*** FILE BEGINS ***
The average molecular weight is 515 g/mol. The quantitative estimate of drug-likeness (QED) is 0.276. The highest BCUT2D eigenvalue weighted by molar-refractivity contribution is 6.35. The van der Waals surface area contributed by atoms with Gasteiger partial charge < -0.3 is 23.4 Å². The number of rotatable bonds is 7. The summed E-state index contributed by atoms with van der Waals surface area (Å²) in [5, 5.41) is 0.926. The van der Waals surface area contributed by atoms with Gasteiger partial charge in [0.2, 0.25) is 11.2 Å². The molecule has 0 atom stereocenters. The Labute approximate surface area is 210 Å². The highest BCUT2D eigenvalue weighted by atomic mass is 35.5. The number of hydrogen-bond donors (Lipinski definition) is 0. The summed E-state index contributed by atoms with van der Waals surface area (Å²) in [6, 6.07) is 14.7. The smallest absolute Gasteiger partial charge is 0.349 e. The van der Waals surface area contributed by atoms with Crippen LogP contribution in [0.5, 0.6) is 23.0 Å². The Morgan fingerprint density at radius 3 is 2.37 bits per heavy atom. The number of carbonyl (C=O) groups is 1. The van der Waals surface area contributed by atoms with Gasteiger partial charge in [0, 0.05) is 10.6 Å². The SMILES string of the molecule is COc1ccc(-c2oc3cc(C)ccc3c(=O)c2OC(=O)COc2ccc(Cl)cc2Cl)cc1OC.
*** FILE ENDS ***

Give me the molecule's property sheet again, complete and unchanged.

The average molecular weight is 515 g/mol. The quantitative estimate of drug-likeness (QED) is 0.276. The highest BCUT2D eigenvalue weighted by molar-refractivity contribution is 6.35. The van der Waals surface area contributed by atoms with Gasteiger partial charge < -0.3 is 23.4 Å². The number of rotatable bonds is 7. The summed E-state index contributed by atoms with van der Waals surface area (Å²) in [5, 5.41) is 0.926. The van der Waals surface area contributed by atoms with Gasteiger partial charge in [0.2, 0.25) is 11.2 Å². The molecule has 0 atom stereocenters. The Labute approximate surface area is 210 Å². The highest BCUT2D eigenvalue weighted by atomic mass is 35.5. The number of hydrogen-bond donors (Lipinski definition) is 0. The summed E-state index contributed by atoms with van der Waals surface area (Å²) in [6, 6.07) is 14.7. The smallest absolute Gasteiger partial charge is 0.349 e. The van der Waals surface area contributed by atoms with Crippen LogP contribution in [0.5, 0.6) is 23.0 Å². The Morgan fingerprint density at radius 3 is 2.37 bits per heavy atom. The number of carbonyl (C=O) groups is 1. The van der Waals surface area contributed by atoms with Gasteiger partial charge in [0, 0.05) is 10.6 Å². The SMILES string of the molecule is COc1ccc(-c2oc3cc(C)ccc3c(=O)c2OC(=O)COc2ccc(Cl)cc2Cl)cc1OC.